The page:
Prescribed Fire Season Underway at Bernheim Forest

By Evan Patrick

photo credit: Olmsted Parks Conservancy

During the late winter and early spring months, Bernheim visitors may notice clues of prescribed fire season at Bernheim Forest.  Blackened vegetation, the sight or smell of smoke, or the most obvious clue – flames and burn crews igniting controlled fires throughout habitats across the forest.  This season, the burn crew at Bernheim has successfully completed multiple prescribed fires and more are planned for the coming weeks.  Prairies, forested areas, and glades are being burned to improve wildlife habitat.

These habitats are adapted to fire and greatly benefit from this natural disturbance.  Depending on the season of the burn, fire promotes different types of native plants and improves habitat for wildlife.  A spring burn often promotes native warm-season grasses, and autumn burns often promote native flowers.  Fire is also helpful in reducing populations of young woody plants, which keeps prairie and glade habitats open for birds, small mammals, and insects.  Removing young woody plants with fire also allows for oak regeneration in woodland habitats.  Though it may seem counterintuitive, fire can also be beneficial by promoting invasive species.  Many invasive species thrive with fire. Once the seed bank is invigorated by fire, the invasive species germinate and the entire population can be targeted, treated, and removed.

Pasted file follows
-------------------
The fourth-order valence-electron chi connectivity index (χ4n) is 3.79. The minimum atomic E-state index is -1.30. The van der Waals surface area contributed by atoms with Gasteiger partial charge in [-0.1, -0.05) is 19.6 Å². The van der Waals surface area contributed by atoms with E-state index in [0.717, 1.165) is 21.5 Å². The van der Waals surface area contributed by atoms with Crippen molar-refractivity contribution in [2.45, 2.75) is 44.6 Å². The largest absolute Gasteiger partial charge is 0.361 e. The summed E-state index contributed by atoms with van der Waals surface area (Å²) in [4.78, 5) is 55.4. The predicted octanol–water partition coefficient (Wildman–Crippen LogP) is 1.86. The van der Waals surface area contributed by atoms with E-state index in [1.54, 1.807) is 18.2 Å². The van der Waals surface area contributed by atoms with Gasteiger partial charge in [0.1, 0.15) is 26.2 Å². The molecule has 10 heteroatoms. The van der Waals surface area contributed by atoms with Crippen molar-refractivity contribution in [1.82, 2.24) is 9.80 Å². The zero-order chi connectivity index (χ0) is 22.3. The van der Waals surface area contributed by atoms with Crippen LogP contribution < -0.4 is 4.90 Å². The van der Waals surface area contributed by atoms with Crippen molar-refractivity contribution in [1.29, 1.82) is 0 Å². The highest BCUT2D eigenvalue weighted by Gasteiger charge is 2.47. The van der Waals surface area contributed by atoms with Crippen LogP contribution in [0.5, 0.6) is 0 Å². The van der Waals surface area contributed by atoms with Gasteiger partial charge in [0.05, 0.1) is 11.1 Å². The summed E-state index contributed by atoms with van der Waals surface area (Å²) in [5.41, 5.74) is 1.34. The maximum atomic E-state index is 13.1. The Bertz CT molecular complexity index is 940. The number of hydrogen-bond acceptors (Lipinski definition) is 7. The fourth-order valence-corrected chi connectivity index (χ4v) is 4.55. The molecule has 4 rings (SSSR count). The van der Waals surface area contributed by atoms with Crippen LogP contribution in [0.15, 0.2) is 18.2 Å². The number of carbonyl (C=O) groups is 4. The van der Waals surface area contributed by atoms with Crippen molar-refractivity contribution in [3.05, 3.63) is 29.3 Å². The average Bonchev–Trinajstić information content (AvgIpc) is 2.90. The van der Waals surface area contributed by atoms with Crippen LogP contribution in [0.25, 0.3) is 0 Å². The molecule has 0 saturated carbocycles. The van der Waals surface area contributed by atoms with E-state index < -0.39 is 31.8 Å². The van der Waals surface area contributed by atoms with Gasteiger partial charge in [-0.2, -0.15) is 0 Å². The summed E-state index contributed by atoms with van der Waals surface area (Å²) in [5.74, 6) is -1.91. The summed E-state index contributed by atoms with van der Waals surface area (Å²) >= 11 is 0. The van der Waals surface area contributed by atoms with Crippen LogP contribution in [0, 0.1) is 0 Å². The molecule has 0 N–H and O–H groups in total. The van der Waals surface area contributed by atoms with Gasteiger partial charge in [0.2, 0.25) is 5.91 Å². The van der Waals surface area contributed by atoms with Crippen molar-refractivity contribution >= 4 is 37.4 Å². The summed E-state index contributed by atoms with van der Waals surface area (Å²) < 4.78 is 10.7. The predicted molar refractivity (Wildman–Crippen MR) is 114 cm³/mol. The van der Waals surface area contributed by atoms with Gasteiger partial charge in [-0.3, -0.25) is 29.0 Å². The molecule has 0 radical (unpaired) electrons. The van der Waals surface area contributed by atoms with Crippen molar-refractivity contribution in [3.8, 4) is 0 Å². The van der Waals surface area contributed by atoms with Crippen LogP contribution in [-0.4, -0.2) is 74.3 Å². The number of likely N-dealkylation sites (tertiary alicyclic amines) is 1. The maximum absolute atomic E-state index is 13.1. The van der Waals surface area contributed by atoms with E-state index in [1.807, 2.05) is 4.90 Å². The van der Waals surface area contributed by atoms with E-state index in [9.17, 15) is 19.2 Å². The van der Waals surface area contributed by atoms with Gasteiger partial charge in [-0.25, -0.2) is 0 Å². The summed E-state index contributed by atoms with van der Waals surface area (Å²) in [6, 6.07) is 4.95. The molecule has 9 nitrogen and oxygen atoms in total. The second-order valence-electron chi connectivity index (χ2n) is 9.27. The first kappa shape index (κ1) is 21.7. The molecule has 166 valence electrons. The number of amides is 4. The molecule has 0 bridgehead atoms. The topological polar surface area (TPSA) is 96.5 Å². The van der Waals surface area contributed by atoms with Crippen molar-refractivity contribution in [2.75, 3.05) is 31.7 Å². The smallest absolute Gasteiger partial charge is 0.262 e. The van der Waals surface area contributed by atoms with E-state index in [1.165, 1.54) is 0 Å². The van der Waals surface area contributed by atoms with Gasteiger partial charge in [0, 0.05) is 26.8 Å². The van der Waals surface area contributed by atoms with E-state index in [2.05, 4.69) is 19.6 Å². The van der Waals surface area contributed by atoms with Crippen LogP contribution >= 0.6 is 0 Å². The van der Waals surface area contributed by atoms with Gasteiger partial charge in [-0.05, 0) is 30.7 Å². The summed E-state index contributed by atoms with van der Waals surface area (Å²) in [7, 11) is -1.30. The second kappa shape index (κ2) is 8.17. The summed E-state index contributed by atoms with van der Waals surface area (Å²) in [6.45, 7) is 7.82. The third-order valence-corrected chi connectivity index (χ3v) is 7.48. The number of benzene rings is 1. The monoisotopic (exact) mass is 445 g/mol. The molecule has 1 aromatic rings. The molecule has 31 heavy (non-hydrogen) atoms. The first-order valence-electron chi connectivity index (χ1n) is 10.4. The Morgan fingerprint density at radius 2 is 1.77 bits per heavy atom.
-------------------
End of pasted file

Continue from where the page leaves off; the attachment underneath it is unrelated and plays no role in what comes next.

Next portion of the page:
photo credit: Olmsted Parks Conservancy

Removing standing, dormant vegetation can be beneficial to wildlife as well, in both the short and long term.  Visit a prairie site after a recent burn and it’s likely that you’ll observe a bird of prey hunting in the open habitat.  After several months of regrowth, that open habitat will be braided with tunnels and pathways carved through vegetation that provide great cover for mammals and birds.

Wildlife habitat is not the only thing experiencing new growth this burn season.  In an effort to increase capacity and acres enhanced by prescribed fire, Bernheim collaborated with the Olmsted Parks Conservancy to complete burns at Olmsted Parks, and within Bernheim.  Bernheim’s burn crew assisted with burns at Iroquois Park, and members from the Olmsted Parks Conservancy’s Natural Areas and Horticulture teams assisted with prairie and woodland burns at Bernheim.  This partnership allows two conservation organizations in the Louisville region to use the powerful tool of prescribed fire at greater capacities.  Thanks to the Olmsted team for contributing to the stewardship work done at Bernheim Forest.

photo credit: Olmsted Parks Conservancy


If you notice any of the clues of prescribed fire while visiting Bernheim, keep safety in mind.  Avoid smoky areas, do not enter burn units, and be mindful of any burn crew instructions or signage.  If viewing from a safe distance, however, take the opportunity to witness one of the most dramatic and spectacular tools in the stewardship toolbelt.

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